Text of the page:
Can't Buy Me Love - Curtis King

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Money can’t buy me love.

Hmm. Really?

Ask that man that married Anna Nicole Smith. Or Elizabeth Taylor’s last husband. Or that back-up dancer that married J. Lo or Britney. Whichever name it was, each one is testament to the fact that “Money Can’t Buy Me Love”. Or that it can.

Depends which tabloid day it is.

Fact is, human beings are obsessed with the idea that money can or can’t buy you love. It is no surprise that The Beatles addressed this meme – even though they were baby-faced simpletons who didn’t know their arse from their elbow.

Well, we could look at the four of the most successful, most monied men in the pop universe to consider this question.

Paul, how did you do on this? You were rich, and you married a rich chick. Apparently you went on to be stupendously happy with the sweet and committed lady that was Linda McCartney. We can gloss over the awful Mills woman and now wish you well with the newest lady love. Good luck with that.

You seem to be embracing the ‘Money can’t buy me love, but it does help’ philosophy.

John. George. Ringo. Frankly, money and fame are so part of your profile that is it hard to even consider its relevance. So lets move on on to the average American/Westerner/ How do we feel about your sweet, 21 year old song?

Turns out, we know that sweet song was bullshit. I can direct you to NPR’s brilliant show, Planet Money:

They have proved, without a shadow of a doubt, that Money DOES buy you love: Hell yeah. We knew that was the case. Just about every religion have told us that it should not be the case. But it is, and this link proves it. Listen, enjoy and relax. Your intuition was correct. I found it curiously peaceful.

Let’s have a chat about the way the song was recorded. This was Paul’s song. Recorded in four takes, it challenged John in the boring ‘Who is the leader of The Beatles anyway?” question that countless books have documented before. As ever, we can only rely on the music to tell the story.

I want to give a shout out to the brilliant blog The Beatles Bible, for their excellent documentary of the recording mechanics of the song. TBB is a very well researched record of ‘what happened’ during recording of any Beatles song. This is their full story: Let me tell you what stands out.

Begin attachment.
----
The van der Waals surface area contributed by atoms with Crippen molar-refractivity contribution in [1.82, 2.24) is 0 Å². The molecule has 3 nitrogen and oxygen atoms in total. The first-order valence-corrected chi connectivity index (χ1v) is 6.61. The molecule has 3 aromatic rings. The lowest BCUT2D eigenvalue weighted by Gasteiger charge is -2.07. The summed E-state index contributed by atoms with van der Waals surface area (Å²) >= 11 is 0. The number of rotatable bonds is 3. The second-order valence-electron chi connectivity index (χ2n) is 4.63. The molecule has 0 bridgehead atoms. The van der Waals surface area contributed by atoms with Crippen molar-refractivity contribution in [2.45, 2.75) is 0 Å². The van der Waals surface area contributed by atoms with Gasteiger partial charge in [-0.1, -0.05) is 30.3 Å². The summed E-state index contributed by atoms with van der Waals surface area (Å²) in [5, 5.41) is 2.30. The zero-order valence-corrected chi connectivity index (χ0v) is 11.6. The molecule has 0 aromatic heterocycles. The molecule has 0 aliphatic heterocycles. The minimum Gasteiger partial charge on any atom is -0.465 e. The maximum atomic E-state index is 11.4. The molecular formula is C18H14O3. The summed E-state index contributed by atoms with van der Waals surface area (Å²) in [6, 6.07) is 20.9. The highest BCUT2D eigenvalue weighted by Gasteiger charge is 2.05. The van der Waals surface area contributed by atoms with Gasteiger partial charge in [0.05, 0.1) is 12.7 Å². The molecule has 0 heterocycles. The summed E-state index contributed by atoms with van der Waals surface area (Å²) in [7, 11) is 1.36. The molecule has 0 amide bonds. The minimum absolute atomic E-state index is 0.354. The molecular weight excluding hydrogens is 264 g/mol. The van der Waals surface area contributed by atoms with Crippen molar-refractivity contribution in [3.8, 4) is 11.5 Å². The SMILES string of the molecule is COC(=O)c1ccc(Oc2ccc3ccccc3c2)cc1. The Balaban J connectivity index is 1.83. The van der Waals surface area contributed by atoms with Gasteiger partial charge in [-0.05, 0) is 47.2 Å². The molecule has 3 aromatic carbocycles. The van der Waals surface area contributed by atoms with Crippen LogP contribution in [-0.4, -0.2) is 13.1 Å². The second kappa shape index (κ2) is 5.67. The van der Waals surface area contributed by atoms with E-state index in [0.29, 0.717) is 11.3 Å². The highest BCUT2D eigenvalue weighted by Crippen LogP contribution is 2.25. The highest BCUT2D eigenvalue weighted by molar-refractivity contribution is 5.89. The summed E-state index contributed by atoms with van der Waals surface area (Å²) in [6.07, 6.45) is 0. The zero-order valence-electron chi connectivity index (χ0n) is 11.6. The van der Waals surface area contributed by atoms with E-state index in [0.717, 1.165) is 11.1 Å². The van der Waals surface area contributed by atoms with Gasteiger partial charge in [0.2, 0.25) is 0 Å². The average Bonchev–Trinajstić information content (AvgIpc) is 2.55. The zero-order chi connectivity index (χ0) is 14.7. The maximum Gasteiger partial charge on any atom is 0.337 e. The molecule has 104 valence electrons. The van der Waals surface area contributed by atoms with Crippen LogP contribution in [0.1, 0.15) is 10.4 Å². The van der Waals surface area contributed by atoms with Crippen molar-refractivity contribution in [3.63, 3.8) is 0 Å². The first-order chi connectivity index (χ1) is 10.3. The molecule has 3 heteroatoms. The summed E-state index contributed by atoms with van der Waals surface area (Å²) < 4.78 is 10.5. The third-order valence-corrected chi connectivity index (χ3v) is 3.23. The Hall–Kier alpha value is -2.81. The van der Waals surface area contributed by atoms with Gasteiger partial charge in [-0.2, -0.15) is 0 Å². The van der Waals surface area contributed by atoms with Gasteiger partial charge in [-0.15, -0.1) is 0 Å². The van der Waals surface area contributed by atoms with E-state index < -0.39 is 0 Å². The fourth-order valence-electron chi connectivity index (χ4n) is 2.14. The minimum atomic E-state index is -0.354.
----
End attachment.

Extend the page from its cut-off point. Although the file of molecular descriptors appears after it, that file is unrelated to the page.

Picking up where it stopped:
First of all, this was a Blues track. The idea of four skinny Liverpudlian teenagers falling in love with The Blues makes my heart twist. Thank god for the transforming power of music.

Secondly, the limitations of recording in those days makes me smile. Do you know that you can still hear the rejected Harrison guitar line on the original track? They re-recorded, but the over-dub still reveals the original as a ghostly souvenir of another day in 1964. Love that. Something modern perfection of digital recording would never show up.

Curtis does an older, sweeter, more romantic and yet sadder version of this song. Every sound (apart from the ubiquitous ukulele) comes from his own mouth.

How can a man as interesting and deep as Curtis not bring his life to this song? That is the genius of The Beatles.

Curtis is a tall drink of water, with a life that clearly has been lived, and his voice resonates that in this delicious rendition. I heard him sing the first time with Mr. Barratt, then saw them mix the track on a plane back from Puerto Rico.

He is the real deal. Treasure the darkness he brings to this.

Now we are older, He knows that money can buy us love, but it ain’t the kind of love one would want…


Originally from Philadelphia,Pa.,raised in Tallahassee,Florida,Curtis was a classically trained french horn player through out high school and college earning top honors.

After college, he moved to New York to pursue a career as a singer/songwriter. He’s had the opportunity of recording or sharing the stage with,Povorotti ,Sting ,James Taylor,Meatloaf, Carly Simon,Mick Jagger, Bonnie Raitt,Bruce Springsteen & The E Street Band and many more. He’s appeared on David Letterman,Jimmy Fallon,Conan O’Brian and Saturday Night Live, and Jingles a plenty.

Still a country boy at heart,he continues to pinch himself each time he thinks about the incredible journey he’s been blessed with.


from A Hard Days Night, released August 14, 2012
Ukulele version #122 recorded April 2011

Curtis King – Vocals and vocal treatments
David Barratt – Ukulele

Produced by David Barratt at The Abattoir Of Good Taste, Brooklyn. Mixed at the Abattoir Mobile between Puerto Rico and New York

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The Beatles Complete On Ukulele New York, New York

Every Tuesday from January 20, 2009 until July 31, 2012 The Beatles Complete On Ukulele released a new recording of a Beatles song* featuring a ukulele sung by a different artist.

These albums are a compilation of those recordings.

*we consider a Beatles song to be one of the 185 original compositions released by The Beatles between 1962 and 1970.
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